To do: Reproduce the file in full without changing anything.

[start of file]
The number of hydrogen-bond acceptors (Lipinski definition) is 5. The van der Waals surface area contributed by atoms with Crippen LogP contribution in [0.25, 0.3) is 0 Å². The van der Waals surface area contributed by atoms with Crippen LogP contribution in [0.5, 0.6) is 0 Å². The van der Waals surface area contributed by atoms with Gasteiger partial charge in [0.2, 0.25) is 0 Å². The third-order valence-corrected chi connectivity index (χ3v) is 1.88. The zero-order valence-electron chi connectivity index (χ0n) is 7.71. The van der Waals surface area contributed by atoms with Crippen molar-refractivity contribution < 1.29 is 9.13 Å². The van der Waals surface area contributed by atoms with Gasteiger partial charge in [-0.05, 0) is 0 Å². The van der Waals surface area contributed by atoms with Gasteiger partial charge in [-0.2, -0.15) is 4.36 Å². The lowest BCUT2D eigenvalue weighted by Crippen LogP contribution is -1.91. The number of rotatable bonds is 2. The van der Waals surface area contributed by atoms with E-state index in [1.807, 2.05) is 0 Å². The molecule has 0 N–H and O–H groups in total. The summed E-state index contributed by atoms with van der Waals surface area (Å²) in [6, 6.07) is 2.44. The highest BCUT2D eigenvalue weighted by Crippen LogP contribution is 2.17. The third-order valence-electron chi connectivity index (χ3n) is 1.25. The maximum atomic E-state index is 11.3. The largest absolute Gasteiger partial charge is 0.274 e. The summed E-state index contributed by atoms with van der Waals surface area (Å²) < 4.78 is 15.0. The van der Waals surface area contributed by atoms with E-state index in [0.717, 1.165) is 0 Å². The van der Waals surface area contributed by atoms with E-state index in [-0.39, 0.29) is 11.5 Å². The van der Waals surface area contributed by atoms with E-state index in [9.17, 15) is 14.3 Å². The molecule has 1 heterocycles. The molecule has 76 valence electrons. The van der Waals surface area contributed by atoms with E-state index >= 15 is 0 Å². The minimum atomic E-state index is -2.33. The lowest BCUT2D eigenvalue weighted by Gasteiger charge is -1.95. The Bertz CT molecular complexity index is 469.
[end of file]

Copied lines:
The number of hydrogen-bond acceptors (Lipinski definition) is 5. The van der Waals surface area contributed by atoms with Crippen LogP contribution in [0.25, 0.3) is 0 Å². The van der Waals surface area contributed by atoms with Crippen LogP contribution in [0.5, 0.6) is 0 Å². The van der Waals surface area contributed by atoms with Gasteiger partial charge in [0.2, 0.25) is 0 Å². The third-order valence-corrected chi connectivity index (χ3v) is 1.88. The zero-order valence-electron chi connectivity index (χ0n) is 7.71. The van der Waals surface area contributed by atoms with Crippen molar-refractivity contribution < 1.29 is 9.13 Å². The van der Waals surface area contributed by atoms with Gasteiger partial charge in [-0.05, 0) is 0 Å². The van der Waals surface area contributed by atoms with Gasteiger partial charge in [-0.2, -0.15) is 4.36 Å². The lowest BCUT2D eigenvalue weighted by Crippen LogP contribution is -1.91. The number of rotatable bonds is 2. The van der Waals surface area contributed by atoms with E-state index in [1.807, 2.05) is 0 Å². The molecule has 0 N–H and O–H groups in total. The summed E-state index contributed by atoms with van der Waals surface area (Å²) in [6, 6.07) is 2.44. The highest BCUT2D eigenvalue weighted by Crippen LogP contribution is 2.17. The third-order valence-electron chi connectivity index (χ3n) is 1.25. The maximum atomic E-state index is 11.3. The largest absolute Gasteiger partial charge is 0.274 e. The summed E-state index contributed by atoms with van der Waals surface area (Å²) < 4.78 is 15.0. The van der Waals surface area contributed by atoms with E-state index in [0.717, 1.165) is 0 Å². The van der Waals surface area contributed by atoms with E-state index in [-0.39, 0.29) is 11.5 Å². The van der Waals surface area contributed by atoms with E-state index in [9.17, 15) is 14.3 Å². The molecule has 1 heterocycles. The molecule has 76 valence electrons. The van der Waals surface area contributed by atoms with E-state index >= 15 is 0 Å². The minimum atomic E-state index is -2.33. The lowest BCUT2D eigenvalue weighted by Gasteiger charge is -1.95. The Bertz CT molecular complexity index is 469.